Leaders should not be wary of ICC
Posted Monday, September 30 2013 at 01:00
During the inauguration of president Uhuru Kenyatta of Kenya, President Museveni gave a key note address where he launched his now trade mark tirade against the International Criminal Court. Recently while addressing the UN in New York, he took a swipe at ICC saying the court should leave the trial of president Kenyatta, his deputy William Ruto and Joshua Arap Sang to Kenyans.
But why should African leaders be wary of ICC? First of all, the Rome convention that made a declaration to constitute this court put it in such a way that any nation’s subscription shall be voluntary. Secondly, all cases to this court are recommended by countries where crimes are committed. A classic example is Joseph Kony’s case that was recommended by Uganda. Bearing the above in mind, it is clear that ICC is a complementary court that is meant to offer justice where local courts have not been able to.
African presidents are on record for propagating information that the ICC is selective and that its execution of duties targets only African countries. This allegation is wrong because all those leaders so far indicted have had a pointer at crimes committed against humanity in their countries: Kony in Uganda, Omar Hassan Ahmad Al-Bashir in Sudan, etc.
“People who live in glass houses should not throw stones” so goes the old adage. Many African leaders use coercion to make their populace submit to them, amass wealth for self and their families, etc. They should, therefore, be ready to answer for crimes committed during their pursuit of egoistic self aggrandisement. If presidents from western countries had the same high affinity to self-aggrandisement, then there would be no reason why ICC would not take them on.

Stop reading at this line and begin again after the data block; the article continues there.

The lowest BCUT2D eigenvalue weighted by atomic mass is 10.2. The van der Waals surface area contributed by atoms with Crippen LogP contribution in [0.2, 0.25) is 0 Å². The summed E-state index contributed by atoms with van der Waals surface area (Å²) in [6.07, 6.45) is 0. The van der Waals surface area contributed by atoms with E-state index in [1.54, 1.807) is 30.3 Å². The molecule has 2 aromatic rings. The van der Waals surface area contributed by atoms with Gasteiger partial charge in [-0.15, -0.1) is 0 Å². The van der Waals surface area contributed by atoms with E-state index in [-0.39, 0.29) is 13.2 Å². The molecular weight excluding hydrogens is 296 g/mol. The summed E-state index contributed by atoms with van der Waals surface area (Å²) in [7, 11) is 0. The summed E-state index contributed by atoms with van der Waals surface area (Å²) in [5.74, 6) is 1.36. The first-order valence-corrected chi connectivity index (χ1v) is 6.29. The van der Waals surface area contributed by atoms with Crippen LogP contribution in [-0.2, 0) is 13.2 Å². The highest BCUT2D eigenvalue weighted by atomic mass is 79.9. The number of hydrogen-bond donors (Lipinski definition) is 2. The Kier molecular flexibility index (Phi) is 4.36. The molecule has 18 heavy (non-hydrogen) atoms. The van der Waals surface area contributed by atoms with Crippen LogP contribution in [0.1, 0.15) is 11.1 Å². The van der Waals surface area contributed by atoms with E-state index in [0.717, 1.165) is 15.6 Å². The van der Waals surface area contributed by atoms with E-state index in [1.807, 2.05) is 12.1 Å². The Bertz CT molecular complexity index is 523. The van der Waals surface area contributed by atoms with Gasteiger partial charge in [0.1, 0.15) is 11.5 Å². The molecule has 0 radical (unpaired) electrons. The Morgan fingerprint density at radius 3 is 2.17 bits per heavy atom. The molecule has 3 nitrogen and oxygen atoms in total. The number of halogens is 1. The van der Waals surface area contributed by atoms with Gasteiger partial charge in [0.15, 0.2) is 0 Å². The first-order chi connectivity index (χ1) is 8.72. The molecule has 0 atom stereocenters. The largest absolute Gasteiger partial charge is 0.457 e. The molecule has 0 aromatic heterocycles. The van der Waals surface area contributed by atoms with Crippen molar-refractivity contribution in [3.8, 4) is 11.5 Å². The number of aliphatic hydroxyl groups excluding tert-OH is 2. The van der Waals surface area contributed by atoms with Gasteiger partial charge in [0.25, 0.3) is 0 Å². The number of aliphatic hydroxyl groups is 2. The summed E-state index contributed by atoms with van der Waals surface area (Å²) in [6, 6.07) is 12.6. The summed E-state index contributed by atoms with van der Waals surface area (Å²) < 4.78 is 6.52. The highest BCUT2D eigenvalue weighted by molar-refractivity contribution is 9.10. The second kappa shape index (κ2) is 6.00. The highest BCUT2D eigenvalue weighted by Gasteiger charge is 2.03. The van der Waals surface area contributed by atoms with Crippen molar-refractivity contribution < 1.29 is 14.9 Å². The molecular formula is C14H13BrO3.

Ugandan Justices Julia Sebutinde and Daniel Nsereko have on different occasions come out to allay fears of African leaders reiterating that the ICC is impartial and will continue to be so.
What our leaders should do is desist from torture, rigging elections and oppression of the opposition. In doing this, they shall have protected themselves against ICC which they view as an enemy. William Shakespeare said, “The good that men do is interred within their bones but the bad lives after them”. In other words, we should all be ready to account for our deeds.
Chris. M. Kato,
CMK Events Solutions